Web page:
Malacca to Antwerp: Michiel Foscari’s global network (1482-1506)
A Ph.D. by the European University Institute, Francisco Apellániz has taught Islamic and Ottoman History at the Université Aix-Marseille at Aix-en-Provence. His work considers the intricacies of cultural and commercial exchanges between Mediterranean Europe and the Middle East through a series of topics derived from his interest on identity manipulation, mixed networks and legal relations. Recently published essays consider legal attitudes towards the Franks adopted by late medieval Islamic societies and the emergence of new ones under the Ottomans. He is the author of Pouvoir et finance en Méditerranée pré-moderne : le deuxième Etat mamelouk et le commerce des épices (1389-1517) (Barcelona 2009).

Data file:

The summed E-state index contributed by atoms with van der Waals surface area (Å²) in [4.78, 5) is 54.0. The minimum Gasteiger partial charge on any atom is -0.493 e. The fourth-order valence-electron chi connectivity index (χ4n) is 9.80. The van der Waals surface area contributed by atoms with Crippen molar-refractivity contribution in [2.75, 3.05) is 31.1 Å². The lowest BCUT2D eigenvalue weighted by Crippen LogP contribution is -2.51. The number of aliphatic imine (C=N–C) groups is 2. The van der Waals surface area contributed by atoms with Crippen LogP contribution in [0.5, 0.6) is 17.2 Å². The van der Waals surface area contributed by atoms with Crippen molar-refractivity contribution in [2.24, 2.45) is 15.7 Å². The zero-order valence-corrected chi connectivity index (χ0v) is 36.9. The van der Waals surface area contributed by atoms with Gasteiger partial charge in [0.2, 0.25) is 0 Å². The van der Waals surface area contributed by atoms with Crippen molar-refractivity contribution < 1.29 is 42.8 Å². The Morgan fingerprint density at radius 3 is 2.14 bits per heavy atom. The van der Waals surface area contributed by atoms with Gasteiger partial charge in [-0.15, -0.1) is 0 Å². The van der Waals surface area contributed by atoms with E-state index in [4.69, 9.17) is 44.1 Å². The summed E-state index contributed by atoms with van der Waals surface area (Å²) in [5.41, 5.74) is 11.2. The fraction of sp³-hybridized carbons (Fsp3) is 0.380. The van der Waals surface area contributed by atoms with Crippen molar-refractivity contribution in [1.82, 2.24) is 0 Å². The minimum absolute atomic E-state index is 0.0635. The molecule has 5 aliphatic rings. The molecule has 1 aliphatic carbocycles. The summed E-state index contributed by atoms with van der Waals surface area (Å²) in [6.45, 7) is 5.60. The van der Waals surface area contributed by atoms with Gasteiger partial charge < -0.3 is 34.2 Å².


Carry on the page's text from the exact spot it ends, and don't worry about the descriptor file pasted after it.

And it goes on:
This project approaches the global network of a small-size Renaissance company led by the Venetian nobleman Michiel Foscari (d.1506). As partner of Jakob Fugger and a veteran in the trade with Germany, Foscari purchased central-European copper and silver that exchanged for spices in Egypt. Over twenty years, Foscari’s agents interacted with Arab entrepreneurs who took Indian spices to Alexandria and sent Foscari’s metals back to Asia. By reading the company's Egyptian letters and books of account against the background of Arabic sources produced in the Red Sea, my project explores the implications derived from the participation of a small-size Renaissance firm on much larger networks of Arab, Persian and Indian traders involved in the spice trade